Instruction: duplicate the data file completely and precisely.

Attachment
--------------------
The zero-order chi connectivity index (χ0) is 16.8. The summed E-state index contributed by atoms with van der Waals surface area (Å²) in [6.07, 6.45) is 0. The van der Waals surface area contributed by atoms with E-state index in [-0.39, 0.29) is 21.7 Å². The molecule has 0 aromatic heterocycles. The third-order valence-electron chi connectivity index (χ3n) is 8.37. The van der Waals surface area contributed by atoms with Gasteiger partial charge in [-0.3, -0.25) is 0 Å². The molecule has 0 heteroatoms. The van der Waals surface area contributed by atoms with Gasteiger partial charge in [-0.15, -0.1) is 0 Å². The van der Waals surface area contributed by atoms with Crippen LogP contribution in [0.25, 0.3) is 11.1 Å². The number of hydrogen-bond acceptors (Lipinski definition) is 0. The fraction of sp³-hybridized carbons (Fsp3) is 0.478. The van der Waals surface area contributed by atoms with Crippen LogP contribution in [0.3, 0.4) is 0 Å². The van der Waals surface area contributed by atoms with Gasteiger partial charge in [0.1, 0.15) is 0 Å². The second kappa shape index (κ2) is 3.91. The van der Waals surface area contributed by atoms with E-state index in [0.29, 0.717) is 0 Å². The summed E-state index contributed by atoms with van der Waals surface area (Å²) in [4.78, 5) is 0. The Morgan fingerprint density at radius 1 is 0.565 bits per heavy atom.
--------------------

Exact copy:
The zero-order chi connectivity index (χ0) is 16.8. The summed E-state index contributed by atoms with van der Waals surface area (Å²) in [6.07, 6.45) is 0. The van der Waals surface area contributed by atoms with E-state index in [-0.39, 0.29) is 21.7 Å². The molecule has 0 aromatic heterocycles. The third-order valence-electron chi connectivity index (χ3n) is 8.37. The van der Waals surface area contributed by atoms with Gasteiger partial charge in [-0.3, -0.25) is 0 Å². The molecule has 0 heteroatoms. The van der Waals surface area contributed by atoms with Gasteiger partial charge in [-0.15, -0.1) is 0 Å². The van der Waals surface area contributed by atoms with Crippen LogP contribution in [0.25, 0.3) is 11.1 Å². The number of hydrogen-bond acceptors (Lipinski definition) is 0. The fraction of sp³-hybridized carbons (Fsp3) is 0.478. The van der Waals surface area contributed by atoms with Crippen LogP contribution in [0.3, 0.4) is 0 Å². The van der Waals surface area contributed by atoms with Gasteiger partial charge in [0.1, 0.15) is 0 Å². The second kappa shape index (κ2) is 3.91. The van der Waals surface area contributed by atoms with E-state index in [0.29, 0.717) is 0 Å². The summed E-state index contributed by atoms with van der Waals surface area (Å²) in [4.78, 5) is 0. The Morgan fingerprint density at radius 1 is 0.565 bits per heavy atom.